The Justice Department filed a lawsuit Tuesday challenging an Arizona law that requires voters in presidential elections to show proof of citizenship, setting up a fight over a provision similar to one the Supreme Court called unconstitutional in 2013.
Democrats have lambasted House Bill 2492 as another of the state GOP’s long-standing efforts to restrict voting and make it more difficult for some residents, including naturalized immigrants, to take part in elections.
The bill requires voters to provide proof of citizenship, such as a birth certificate, passport or naturalization papers, on a federal voter registration form. It also mandates that county officials cross-check voter registration rolls with citizenship records and disqualify those who are not listed as a citizen in the databases.
Democrats and voting rights experts have said the safeguards are not necessary, given the absence of evidence that significant numbers of noncitizens are trying to participate in U.S. elections. Critics of the law also say it could disenfranchise tens of thousands of voters, especially those who are poor, since they may not have easy access to the proper documentation. Experts have said such requirements have had a discriminatory effect on communities of color and the poor.
Assistant Attorney General Kristen Clarke called the Arizona law, which is scheduled to take effect next year, a “textbook violation” of the National Voter Registration Act. “Arizona has passed a law that turns the clock back on progress by imposing unlawful and unnecessary requirements that would block eligible voters from the registration rolls for certain federal elections,” she said.
Justice Department officials said the law flouts a 2013 Supreme Court ruling that struck down a similar attempt from Arizona to enact a proof-of-citizenship requirement. At that time, a majority of the court said the move violated federal statutes that do not require such documentation.
In the lawsuit, federal prosecutors said the federal voter registration form “already includes an attestation demonstrating a prospective voter’s citizenship, which Arizona continues to accept for in-person voting in congressional elections.”
Whether a prospective voter is able to provide documentary proof, the lawsuit says, “is not material to whether that voter is qualified to vote by mail or in presidential elections.”
Arizona Republicans have said the law is not unconstitutional, arguing that the 2013 Supreme Court decision concerned congressional elections and did not specifically mention presidential contests. But the state legislature’s legal counsel warned lawmakers ahead of the bill’s passage that it could be unlawful.
A spokesman for Gov. Doug Ducey (R) declined to comment, citing the pending litigation. When he signed the bill, he characterized it as a tool to address a rise of new voters participating in elections, saying there were more than 13,000 active registered voters who had not checked the box on the federal voter registration form attesting to their citizenship.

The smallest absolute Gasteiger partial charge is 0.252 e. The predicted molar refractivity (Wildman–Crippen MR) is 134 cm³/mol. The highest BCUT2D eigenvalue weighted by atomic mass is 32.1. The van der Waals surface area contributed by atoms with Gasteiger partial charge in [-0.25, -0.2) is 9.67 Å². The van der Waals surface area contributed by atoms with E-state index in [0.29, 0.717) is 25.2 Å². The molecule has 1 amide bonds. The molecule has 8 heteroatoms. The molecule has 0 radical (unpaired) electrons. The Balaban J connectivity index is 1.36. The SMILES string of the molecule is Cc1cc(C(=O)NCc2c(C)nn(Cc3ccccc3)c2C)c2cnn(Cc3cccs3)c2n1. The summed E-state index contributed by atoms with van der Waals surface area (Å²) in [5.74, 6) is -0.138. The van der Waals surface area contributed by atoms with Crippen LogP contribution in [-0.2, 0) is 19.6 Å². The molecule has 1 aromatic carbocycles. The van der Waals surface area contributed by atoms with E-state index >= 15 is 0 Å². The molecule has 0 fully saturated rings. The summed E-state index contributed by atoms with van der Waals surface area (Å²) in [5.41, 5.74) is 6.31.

“Election integrity means counting every lawful vote and prohibiting any attempt to illegally cast a vote,” Ducey wrote.
The sponsor of the Arizona law, Rep. Jake Hoffman (R), did not immediately respond to requests for comment. Hoffman is a Trump supporter who was among 11 state GOP lawmakers who sent a letter on Jan. 5, 2021, falsely declaring themselves as the state’s presidential electors. They asked then-Vice President Mike Pence not to accept electors from states won by Joe Biden during the congressional tally scheduled for the next day — the day when a mob of Trump supporters left a rally headlined by the then-president and breached the Capitol.
Attorney General Mark Brnovich (R) said in a written statement that he looked forward to defending Arizona’s election law in court. He characterized the Justice Department’s lawsuit as an effort to allow undocumented immigrants “a chance to vote.”
A statement issued by Secretary of State Katie Hobbs (D), who oversees the state’s elections, made clear her opposition to the bill since its introduction. In a March 24 letter asking Ducey to veto the measure, Hobbs wrote that it would create barriers for voters, violate “clearly-settled federal law” and lead to expensive litigation.
The fight over the measure comes as voters in Arizona are preparing to cast early ballots in a slew of races defined on the Republican side by lingering questions over the 2020 election and vows to crack down on potential fraud in the future.
At a recent campaign event east of Phoenix, one GOP Senate hopeful also called for new voter identification requirements, echoing Ducey’s concern about the thousands of people who fail to fill out the citizenship box on the federal voter registration form.
“All you do is check a box that says, 'I’m a U.S. citizen, I swear,’” Blake Masters told a crowd. “And that’s it. No one ever checks it.”
Wingett Sanchez reported from Phoenix.